Supplier terms, up until a certain point, were the closest thing subcontractors had to an industry-specific financing option, one that was tailored to them. But they are far from as good as it gets.
The Greater Lack of Financing Options for Construction Subcontractors
In an industry with punishingly long payment cycles, you’d think it’d be easy for subcontractors to get, at the very least, access to working capital, loans or credit to help them weather the lean times. Well, it’s not. There’s been a phenomenal lack of true-fit financing options for subcontractors for a long time. The options available just haven’t worked.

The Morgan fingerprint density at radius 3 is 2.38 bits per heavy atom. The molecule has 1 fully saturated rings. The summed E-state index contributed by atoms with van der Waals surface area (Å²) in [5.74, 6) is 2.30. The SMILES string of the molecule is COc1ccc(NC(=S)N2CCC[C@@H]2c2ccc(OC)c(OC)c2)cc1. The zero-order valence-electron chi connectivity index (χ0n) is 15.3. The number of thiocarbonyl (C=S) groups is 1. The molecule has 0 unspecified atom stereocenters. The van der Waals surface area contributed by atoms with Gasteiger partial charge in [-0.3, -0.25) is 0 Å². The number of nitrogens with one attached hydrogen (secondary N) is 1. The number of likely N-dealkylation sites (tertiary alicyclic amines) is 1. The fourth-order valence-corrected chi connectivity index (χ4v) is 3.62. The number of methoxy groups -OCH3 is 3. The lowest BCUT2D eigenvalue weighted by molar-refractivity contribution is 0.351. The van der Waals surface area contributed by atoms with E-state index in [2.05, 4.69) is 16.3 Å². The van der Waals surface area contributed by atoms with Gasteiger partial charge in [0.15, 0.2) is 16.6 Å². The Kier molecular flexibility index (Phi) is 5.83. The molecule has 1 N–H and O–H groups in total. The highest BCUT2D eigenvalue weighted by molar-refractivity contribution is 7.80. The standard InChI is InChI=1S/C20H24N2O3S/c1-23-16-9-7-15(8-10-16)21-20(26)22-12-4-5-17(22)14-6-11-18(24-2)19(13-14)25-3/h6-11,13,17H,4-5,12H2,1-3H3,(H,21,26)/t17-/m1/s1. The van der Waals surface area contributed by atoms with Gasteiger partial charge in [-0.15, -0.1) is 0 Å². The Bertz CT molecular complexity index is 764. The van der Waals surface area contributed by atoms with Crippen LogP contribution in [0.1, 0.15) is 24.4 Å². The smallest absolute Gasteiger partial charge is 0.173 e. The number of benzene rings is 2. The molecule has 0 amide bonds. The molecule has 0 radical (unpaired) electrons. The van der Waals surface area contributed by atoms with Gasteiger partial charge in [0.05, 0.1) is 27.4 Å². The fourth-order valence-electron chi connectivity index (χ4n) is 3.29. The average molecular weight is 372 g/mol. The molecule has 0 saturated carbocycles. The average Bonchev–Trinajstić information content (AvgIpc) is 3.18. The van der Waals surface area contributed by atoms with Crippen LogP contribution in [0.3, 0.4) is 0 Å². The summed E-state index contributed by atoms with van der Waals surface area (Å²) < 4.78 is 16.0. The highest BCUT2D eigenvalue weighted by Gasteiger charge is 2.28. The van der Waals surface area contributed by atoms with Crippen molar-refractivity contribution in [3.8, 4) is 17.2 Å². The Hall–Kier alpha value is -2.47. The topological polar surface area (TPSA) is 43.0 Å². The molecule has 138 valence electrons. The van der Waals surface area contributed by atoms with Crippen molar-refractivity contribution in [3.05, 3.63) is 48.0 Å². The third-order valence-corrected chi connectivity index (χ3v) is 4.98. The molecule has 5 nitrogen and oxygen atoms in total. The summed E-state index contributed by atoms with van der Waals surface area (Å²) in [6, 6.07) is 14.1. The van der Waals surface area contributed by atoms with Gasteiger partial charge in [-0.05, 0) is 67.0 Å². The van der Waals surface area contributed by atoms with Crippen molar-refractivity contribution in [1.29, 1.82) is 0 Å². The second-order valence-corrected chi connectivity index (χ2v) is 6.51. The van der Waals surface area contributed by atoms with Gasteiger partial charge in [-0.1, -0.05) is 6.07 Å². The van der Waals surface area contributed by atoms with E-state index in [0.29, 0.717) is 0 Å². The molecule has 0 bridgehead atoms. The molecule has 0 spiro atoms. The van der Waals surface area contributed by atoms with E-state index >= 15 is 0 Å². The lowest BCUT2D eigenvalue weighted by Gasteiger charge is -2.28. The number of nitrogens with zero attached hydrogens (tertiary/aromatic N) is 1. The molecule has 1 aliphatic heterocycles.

- Banks, who issue loans and lines of credit, are famously wary of lending to the construction industry. Why? Because of its lengthy AR timelines. It’s a bit of a catch-22, and subcontractors are caught right in the middle of it.
- Credit cards tend to offer lower limits than what subcontractors need. A lot of that limit would be eaten up by just one material purchase, which would then accrue interest, and not be available for emergency use.
- MCAs or merchant cash advances are a kind of predatory lender that locks subs into a vicious circle of debt, with minimal transparency about their up-to-100% interest rates. Even massive, well-established subcontractors will find themselves using MCAs.
Ultimately, traditional financing options just don’t fit well into the construction landscape and its unique payment cycles.
How Financing Options Are Adapting to Subcontractors’ Needs